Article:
Over the last few weeks I’ve been looking into VNC systems in the ongoing effort to help me support my clients.
Just as a review, VNC stands for “Virtual Network Computing” as is just a fancy way of allowing remote control over a system. Literally a VNC client has control over the VNC hosts mouse and keyboard, and the video is sent from the host to the client. This allows me at my office to remote service a client anyway in the world. In an extreme example, I used the system when I was in Ghana West Africa to fix systems back here in Crossville. But on more day to day bases, I use it to service clients I have in Nashville, Knoxville, and Atlanta, without the need to spend 4 hours in a car to do a 2 hour on site job.
Now there are commercial paid VNC applications and there are free and/or open-source ones. For my part, I looked at 3 freely available VNC systems, RealVNC, UltraVNC, TightVNC.
Both TightVNC and UltraVNC have a file transfer system, which allows easy movement of files between the host and client computers. But I found both systems file transfer systems to be a bit klugy. You browsed a directory system that did not look or feel like a standard windows interface. The systems were also mutually excusive to send files from client to host, both had to be running the same VNC system, TightVNC Client could not send to UltraVNC host, or vice versa.
UltraVNC has a “chat” system with allows two people setting at either side of the VNC link to “chat” communicate. I however was not impressed by this feature because in my line of work I normally have the person on other end of the VNC link on the telephone.
Of the three I found RealVNC to be the fastest. Response times were much faster using RealVNC than either UltaVNC or TightVNC. I also found that the screens just looked better with RealVNC than they did with the other two.
All systems encrypt the password for authentication. But only UltraVNC has an option (an additional plug-in) that encrypts all traffic.
Of course all three system could interoperate with each other for the basic VNC functions, with are Video, Mouse, Keyboard. I found that all three could use the Linux VNC host. However, I could only get TightVNC to work with the native Apple Macintosh OS 10.5 (leopard) Desktop Sharing / Remote Desktop system which uses VNC. For my Macs I like to use Redstone Software’s Vine Server (a.k.a. osxvnc) for the VNC host.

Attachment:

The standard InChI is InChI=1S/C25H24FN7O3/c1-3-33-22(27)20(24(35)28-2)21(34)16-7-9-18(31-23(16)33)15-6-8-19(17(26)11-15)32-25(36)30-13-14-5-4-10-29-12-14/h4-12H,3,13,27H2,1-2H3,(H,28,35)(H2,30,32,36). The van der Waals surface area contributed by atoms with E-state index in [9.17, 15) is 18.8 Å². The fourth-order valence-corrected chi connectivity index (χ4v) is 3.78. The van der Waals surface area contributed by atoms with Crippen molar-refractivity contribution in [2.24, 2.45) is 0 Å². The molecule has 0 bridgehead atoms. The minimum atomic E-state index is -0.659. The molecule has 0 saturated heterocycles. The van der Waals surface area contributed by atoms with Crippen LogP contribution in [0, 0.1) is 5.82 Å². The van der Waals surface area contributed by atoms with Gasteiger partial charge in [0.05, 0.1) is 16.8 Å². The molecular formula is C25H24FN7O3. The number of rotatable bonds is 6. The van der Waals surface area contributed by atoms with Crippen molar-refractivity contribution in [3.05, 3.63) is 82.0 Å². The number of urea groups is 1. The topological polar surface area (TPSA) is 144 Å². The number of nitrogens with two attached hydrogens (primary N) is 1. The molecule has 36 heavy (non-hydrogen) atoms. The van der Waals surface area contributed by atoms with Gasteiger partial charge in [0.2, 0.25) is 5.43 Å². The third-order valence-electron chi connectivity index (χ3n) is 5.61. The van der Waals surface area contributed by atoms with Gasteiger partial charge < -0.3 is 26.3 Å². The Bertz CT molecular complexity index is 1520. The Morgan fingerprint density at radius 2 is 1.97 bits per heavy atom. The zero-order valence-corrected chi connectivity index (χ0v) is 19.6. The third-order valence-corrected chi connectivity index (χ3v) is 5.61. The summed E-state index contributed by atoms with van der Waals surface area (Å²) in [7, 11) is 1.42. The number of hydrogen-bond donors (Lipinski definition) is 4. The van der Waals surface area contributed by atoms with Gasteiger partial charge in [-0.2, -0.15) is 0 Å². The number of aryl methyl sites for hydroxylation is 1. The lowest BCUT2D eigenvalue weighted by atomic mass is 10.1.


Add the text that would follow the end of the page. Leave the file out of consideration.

All three systems do a “listing” mode for their client, and a “connect to client” mode for their host. This means that a person setting at the host computer can initiate a connection to a client. This is good for security, because it allows the host machine to ONLY allow connections when the user of that host machine specifically starts one. Also this is good for firewall purposes, most often in my line of work a host machine is behind a firewall and NAT. With this “reverse” connection I do not need to adjust the clients firewall when they need help. I simple have a rule in my firewall here at the office to allow incoming reverse connections.
Of the three systems, the interface for RealVNC seemed the most polished. TightVNC very much looks like a Windows 200 era application, and UltraVNC looks better than TightVNC, but not as good as RealVNC.
Side note on Macs: There are only two VNC clients I have found, Chicken of the VNC and Jollysfastvnc. Of the two I’m prone to Jollysfastvnc because it can do screen rendering to fit larger resolution hosts on a smaller resolution client.
In conclusion, I have opted to use 2 VNC systems. I will keep using RealVNC for the speed, but I will keep TightVNC on hand both for the Macintosh Leopard compatibility, and the file transfer ability, which might have some use, despite it’s difficult user interface.
Both Systems can be downloaded via the Software section of the website.